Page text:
In a joint statement issued yesterday, Transport Commissioner Siim Kallas and Climate Action Commissioner Connie Hedegaard implicitly said that the Commission will for the time being not be looking to introduce a specific European market-based instrument to reduce greenhouse gas emissions from ships.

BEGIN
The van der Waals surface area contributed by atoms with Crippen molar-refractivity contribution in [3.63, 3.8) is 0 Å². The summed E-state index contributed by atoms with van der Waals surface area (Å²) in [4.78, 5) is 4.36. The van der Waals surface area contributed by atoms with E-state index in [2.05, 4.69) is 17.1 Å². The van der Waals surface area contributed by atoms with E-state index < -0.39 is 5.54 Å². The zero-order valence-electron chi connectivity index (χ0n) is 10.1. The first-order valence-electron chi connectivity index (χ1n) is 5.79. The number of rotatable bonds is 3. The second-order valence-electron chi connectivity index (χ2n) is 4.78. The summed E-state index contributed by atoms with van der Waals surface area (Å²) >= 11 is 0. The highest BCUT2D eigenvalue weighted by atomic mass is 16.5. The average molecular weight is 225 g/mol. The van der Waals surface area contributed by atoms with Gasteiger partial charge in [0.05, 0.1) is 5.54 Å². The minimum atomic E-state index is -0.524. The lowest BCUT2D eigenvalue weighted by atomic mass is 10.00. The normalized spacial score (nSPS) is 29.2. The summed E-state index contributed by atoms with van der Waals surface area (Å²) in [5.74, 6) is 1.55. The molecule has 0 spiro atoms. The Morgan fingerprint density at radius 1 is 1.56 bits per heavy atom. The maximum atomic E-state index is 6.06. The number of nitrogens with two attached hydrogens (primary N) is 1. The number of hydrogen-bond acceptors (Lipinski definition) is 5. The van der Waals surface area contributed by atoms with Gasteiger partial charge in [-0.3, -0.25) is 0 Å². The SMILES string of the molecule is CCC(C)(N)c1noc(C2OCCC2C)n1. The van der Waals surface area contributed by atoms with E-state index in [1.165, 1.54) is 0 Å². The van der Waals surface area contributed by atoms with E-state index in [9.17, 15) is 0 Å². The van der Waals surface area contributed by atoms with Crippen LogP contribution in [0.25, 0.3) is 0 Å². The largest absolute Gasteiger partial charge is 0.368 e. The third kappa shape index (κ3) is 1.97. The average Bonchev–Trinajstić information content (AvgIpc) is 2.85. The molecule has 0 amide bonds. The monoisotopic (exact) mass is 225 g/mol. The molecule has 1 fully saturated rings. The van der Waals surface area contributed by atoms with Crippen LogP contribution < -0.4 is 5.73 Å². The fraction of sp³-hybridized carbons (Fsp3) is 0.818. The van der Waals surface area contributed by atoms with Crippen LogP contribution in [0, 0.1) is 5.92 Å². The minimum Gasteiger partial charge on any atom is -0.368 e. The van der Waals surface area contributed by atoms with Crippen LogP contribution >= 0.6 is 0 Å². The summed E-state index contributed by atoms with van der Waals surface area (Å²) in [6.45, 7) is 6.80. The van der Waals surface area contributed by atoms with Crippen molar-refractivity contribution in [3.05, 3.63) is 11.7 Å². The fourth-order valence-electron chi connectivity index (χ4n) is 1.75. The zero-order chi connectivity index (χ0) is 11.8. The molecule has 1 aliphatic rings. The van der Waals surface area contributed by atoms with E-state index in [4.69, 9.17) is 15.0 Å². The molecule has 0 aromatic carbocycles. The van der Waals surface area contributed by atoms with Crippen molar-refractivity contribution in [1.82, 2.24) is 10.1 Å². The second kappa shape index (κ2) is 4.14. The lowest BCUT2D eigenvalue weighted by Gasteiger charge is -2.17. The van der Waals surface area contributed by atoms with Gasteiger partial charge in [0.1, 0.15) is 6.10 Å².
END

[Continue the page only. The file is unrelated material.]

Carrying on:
“A simple, robust and globally-feasible approach towards setting a system for monitoring, reporting and verification of emissions based on fuel consumption is the necessary starting point”, the statement said, “This will help make progress at global level and feed into the IMO process. It is therefore our joint intention to pursue such a monitoring, reporting and verification system in early 2013. At the same time, we will continue the debate with stakeholders on which measure can successfully address the EU’s greenhouse gas reduction objectives.” The statement also included a call to the industry to take its responsibility: “The shipping industry itself is best placed to take the lead in delivering fast and effective greenhouse gas emission reductions – thereby cutting cost and making the sector fit for the future.” Officially, the possibility of an EU market-based instrument is not completely swept off the table. An impact assessment of the different options at hand is still ongoing. But in an exclusive interview with Lloyd’s List, Commissioner Kallas said that the decision to pull back from regional measures should give global negotiations within the International Maritime Organization room to succeed. “The priority for Brussels now”, he said, “is to pursue pragmatic, sector-based solutions.” It is not clear yet how the Commission’s proposal for a monitoring, reporting and verification scheme would work. According to Lloyd’s List, initial suggestions point to shipowners being required to strictly monitor and report details of fuel burned against cargo carried. Findings based on this information would then feed into global discussions, forming the basis for a voluntary market-based mechanism that would ultimately become mandatory. This would closely align the EU strategy with the US proposal for a phased approach and could end the deadlock in the international debate over market-based mechanisms within the IMO and the UN Framework Convention on Climate Change. The announcement of the Commission was big news this morning at the GreenPort Congress, which is being held in Marseilles this week. “As ports we believe this is positive”, said ESPO Secretary General Patrick Verhoeven, “Shipping is a global business and it is therefore good that the Commission now focuses on getting an international agreement in place. We especially like the Commission’s call upon the industry to take the lead in delivering reductions. This matches the pro-active approach we follow in ESPO. It is for instance clear from this congress that both shipping and ports have good stories to tell when it comes to improving their environmental performance. But maybe we should become more articulate about them to the outside world.” Later this afternoon, ESPO will be presenting its new ‘Green Guide’ at the Marseilles conference, which is an example of how industry can work pro-actively together towards improving its environmental performance and sustainability